The Conjuring of Colors and Spirit in Aaron Johnson’s New Paintings

Aaron Johnson, who has been continuously pushing the boundaries of painting, presents recent works at Joshua Liner Gallery that highlight his latest innovative painterly technique: stain painting. Previously, Johnson has employed a “reverse-painted acrylic polymer-peel” technique, which consists of multiple painted layers, separated by a clear acrylic polymer, providing captivating spatial dimensions where sleek vibrant colors appear to pop off the canvas plane. Following his reverse-painted acrylic polymer-peel works, Johnson created hybrid combine paintings using an impasto technique of applying acrylic paint over used socks.

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Installation photograph of Aaron Johnson: New Paintings. Courtesy of Joshua Liner Gallery.

In his latest body of work, exemplified in the current Joshua Liner Gallery exhibition simply titled New Paintings, Aaron Johnson stuns us with another technical feat by staining raw canvas with highly fluid acrylic paint and summoning up throngs of fantastical figures from within the colorful bursts of pigment. At this point in his career, Johnson’s signature subject matter is easily recognizable. His bestiaries and burlesque scenes, featuring hordes of grotesque figures performing lewd acts and other scenes that would satisfy our nightmares, are a sight to behold and are not for the faint of heart. However, this new selection of paintings feels more ethereal, dreamlike, and pragmatic than anything he’s painted before.

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Kiefer’s Artful Healing

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Winter Landscape, 1970, watercolor, gouache, and graphite on paper

Recounting a horrific part of one’s national identity is an excruciating task, more often avoided than addressed directly or repletely. In modern history, Nazi Germany has been a case study of how a contemporary nation heals, reflects, and moves on from the atrocities committed by its previous government. Today, Germany is a pillar of Western Civilization, revered for its economic and social policies. However, the three hundred pound Nazi elephant in the room is still an issue that some of its citizens and elected officials choose to ignore or “deal” with selectively, through banning symbolic references to the Third Reich such as swastikas and Nazi salutes.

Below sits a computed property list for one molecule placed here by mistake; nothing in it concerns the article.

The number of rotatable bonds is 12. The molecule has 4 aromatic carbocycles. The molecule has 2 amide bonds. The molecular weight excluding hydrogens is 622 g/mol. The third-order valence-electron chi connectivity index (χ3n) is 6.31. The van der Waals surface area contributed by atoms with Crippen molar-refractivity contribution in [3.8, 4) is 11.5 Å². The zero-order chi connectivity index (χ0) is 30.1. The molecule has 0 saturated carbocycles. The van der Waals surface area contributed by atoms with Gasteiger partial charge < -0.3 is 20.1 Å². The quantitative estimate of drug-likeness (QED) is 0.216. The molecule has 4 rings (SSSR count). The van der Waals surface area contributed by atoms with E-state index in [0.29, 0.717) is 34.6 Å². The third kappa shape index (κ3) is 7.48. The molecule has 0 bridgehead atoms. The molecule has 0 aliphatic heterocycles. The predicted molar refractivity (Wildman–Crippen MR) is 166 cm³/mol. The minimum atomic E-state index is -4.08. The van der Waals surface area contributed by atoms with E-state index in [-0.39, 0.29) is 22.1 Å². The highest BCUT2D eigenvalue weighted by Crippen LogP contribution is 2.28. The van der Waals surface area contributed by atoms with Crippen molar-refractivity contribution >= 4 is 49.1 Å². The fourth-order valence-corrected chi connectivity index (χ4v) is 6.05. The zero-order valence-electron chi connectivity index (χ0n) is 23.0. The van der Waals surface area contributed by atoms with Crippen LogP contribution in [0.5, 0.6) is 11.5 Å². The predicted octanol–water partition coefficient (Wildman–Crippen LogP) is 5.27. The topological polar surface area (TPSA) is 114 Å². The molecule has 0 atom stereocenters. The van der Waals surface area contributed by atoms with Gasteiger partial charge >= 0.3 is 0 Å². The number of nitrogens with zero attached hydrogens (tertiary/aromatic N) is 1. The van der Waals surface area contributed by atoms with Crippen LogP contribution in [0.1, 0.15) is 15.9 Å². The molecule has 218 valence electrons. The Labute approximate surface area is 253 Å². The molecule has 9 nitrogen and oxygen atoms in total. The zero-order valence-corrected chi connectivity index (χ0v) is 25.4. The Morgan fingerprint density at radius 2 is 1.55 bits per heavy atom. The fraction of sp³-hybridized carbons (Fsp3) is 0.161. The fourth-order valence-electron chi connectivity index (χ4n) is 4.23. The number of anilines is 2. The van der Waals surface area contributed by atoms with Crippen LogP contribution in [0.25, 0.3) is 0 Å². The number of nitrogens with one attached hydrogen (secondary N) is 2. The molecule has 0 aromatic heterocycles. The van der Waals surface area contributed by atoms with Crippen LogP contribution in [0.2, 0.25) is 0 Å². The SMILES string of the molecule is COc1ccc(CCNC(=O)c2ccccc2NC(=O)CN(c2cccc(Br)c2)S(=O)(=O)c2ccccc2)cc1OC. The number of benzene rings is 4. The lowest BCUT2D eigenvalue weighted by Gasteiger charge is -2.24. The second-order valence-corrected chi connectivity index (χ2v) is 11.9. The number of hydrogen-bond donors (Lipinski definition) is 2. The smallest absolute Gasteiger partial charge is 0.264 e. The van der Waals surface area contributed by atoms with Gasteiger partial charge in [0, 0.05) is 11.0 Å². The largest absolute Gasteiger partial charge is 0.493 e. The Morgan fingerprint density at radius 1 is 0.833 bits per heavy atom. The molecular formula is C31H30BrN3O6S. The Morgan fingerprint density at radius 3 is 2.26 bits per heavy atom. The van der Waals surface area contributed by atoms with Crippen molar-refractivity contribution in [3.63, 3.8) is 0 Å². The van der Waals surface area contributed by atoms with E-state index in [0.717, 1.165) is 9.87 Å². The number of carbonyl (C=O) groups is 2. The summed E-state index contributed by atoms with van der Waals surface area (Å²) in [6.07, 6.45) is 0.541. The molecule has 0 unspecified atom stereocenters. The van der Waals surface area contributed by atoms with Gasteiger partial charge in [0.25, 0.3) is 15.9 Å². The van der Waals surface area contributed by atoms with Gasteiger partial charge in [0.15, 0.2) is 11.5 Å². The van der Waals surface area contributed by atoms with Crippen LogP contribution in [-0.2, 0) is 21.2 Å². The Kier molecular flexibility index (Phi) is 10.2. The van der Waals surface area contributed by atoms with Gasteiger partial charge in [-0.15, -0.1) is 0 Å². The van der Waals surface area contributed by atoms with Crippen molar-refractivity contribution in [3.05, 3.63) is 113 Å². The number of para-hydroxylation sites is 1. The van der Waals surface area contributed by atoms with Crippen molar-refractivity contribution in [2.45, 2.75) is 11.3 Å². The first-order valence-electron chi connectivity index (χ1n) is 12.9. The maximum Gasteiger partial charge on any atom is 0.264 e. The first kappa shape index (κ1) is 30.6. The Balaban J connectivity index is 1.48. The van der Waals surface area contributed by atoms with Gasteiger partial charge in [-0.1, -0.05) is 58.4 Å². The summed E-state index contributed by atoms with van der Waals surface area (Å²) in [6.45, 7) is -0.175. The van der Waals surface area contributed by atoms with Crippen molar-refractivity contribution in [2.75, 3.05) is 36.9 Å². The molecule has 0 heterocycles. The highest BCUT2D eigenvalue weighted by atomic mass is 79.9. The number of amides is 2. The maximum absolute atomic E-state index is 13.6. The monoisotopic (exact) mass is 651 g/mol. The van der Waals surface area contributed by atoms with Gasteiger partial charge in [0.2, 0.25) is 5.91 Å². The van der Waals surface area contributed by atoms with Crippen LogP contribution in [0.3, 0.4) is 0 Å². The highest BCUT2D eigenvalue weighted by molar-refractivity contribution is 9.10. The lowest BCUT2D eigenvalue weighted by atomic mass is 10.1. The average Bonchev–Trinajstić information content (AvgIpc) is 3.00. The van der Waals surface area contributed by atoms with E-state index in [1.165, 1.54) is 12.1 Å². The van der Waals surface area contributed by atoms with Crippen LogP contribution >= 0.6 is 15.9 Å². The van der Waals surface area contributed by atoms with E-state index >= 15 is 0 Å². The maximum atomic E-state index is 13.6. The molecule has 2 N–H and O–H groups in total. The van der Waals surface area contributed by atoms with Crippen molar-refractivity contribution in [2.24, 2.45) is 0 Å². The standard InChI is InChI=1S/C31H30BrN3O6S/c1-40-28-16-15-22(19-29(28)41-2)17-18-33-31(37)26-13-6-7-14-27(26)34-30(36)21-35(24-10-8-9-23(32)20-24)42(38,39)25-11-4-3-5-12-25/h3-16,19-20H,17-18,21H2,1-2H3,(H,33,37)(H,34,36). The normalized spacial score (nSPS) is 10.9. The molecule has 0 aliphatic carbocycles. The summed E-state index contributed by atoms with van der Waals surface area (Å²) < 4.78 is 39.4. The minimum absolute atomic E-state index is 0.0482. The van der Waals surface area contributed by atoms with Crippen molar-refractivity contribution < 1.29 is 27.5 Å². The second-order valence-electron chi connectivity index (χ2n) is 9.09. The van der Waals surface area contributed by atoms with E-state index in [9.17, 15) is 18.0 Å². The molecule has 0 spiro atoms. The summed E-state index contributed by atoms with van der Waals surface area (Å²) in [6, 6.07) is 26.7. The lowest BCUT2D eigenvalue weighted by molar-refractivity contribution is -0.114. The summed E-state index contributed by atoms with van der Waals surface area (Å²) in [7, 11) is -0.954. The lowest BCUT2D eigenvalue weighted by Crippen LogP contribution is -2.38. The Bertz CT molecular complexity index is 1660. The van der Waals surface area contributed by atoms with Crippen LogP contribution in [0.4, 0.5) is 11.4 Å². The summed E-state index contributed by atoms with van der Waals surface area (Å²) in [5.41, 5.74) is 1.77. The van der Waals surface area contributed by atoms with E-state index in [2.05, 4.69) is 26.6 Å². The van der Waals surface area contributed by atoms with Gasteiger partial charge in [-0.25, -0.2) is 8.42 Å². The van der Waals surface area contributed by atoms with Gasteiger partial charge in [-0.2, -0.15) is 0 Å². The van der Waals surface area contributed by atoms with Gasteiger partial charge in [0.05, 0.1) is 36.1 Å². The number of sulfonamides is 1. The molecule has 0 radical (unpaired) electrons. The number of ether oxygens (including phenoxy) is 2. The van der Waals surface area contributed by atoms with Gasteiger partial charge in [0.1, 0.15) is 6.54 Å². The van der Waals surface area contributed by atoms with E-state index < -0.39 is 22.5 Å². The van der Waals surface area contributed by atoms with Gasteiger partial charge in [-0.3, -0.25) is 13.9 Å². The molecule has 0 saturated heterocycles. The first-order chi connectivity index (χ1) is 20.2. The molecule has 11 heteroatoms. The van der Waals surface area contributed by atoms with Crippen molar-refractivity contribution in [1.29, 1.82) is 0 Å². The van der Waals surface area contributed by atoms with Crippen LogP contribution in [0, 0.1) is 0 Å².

Anselm Kiefer’s artwork forces his country to remember how the Nazi’s atrocities violently changed the German cultural landscape during the mid-20th Century. However, instead of appearing didactic and scornful, Kiefer believes that visual art can mend Germany’s sense of pride (or lack there of) for its past. Through his use of Nazi imagery juxtaposed with natural landscapes or cultural relics prior to Hitler’s reign of terror, Kiefer is asking us to question what makes up a nation’s collective cultural identity, and offers a cathartic means for addressing an unforgivable part of  a Germany’s history. The Nazi’s may have appropriated many vital elements of German culture, however, should everything they touched (art, architecture, music, literature, etc.) be deemed non grata in society today? Has banning the symbols and rhetoric that the Nazi’s used, changed the fact that Germany is still struggling with anti-Semitism and white nationalist groups? These are some of the ‘big questions’ Kiefer investigates through his visual art practice, which includes painting, printmaking, installation, and photography. Kiefer’s art counters the collective amnesia regarding Germany’s unfavorable history and digs up its skeletons for us all to reexamine. By doing so we, the viewers, reflect upon our own collective cultural identity. As Americans, do we not have our own cultural demons to coexist with? We have to remember that political correctness often leads to rash censorship, when it may be more effective to meaningfully address sensitive issues outright. Addressing and presenting uncomfortable and sensitive issues is the crux of Kiefer’s artistic process. Therefore, Provocations is a fitting title for his current solo exhibition at the Met Breuer. If political art leaves us yearning to expose, interrogate, and overcome our sense of guilt through empathy and reasoning, then it has been highly effective.

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When the apocalypse comes to science the world can only be rebuilt by painters and poets

Leonel Góngora,  Exorcismo (from the series The Marquis de Sade in Columbia), 1963, mixed media, 11 x 13 in.

Leonel Góngora, Exorcismo (from the series The Marquis de Sade in Columbia), 1963, mixed media, 11 x 13 in.

Leonel Góngora, Ecstasy of Francis, 1964 Gesso, ink, pencil and wax on paper,  30 x 22 in.

Leonel Góngora, Ecstasy of Francis, 1964
Gesso, ink, pencil and wax on paper, 30 x 22 in.

Leonel Góngora, El Resto De La Gorgona, c.1970, oil on canvas and mixed media, 66 x 54 in.

Leonel Góngora, El Resto De La Gorgona, c.1970, oil on canvas and mixed media, 66 x 54 in.

“La ciencia se ha convertido en una nueva religión infalible. Sus dogmas nos arrasan, nos someten y dejan nuestra imaginación a la intemperie. Me es más humano creer en un dios o en Cristo que en la ciencia y en su idea absoluta. Incluso el arte que tantas veces se ha anticipado parece estar proscrito. Cuando venga el apocalipsis propiciado por la ciencia el mundo sólo podrá ser reconstruido por los pintores y los poetas.” – Leonel Góngora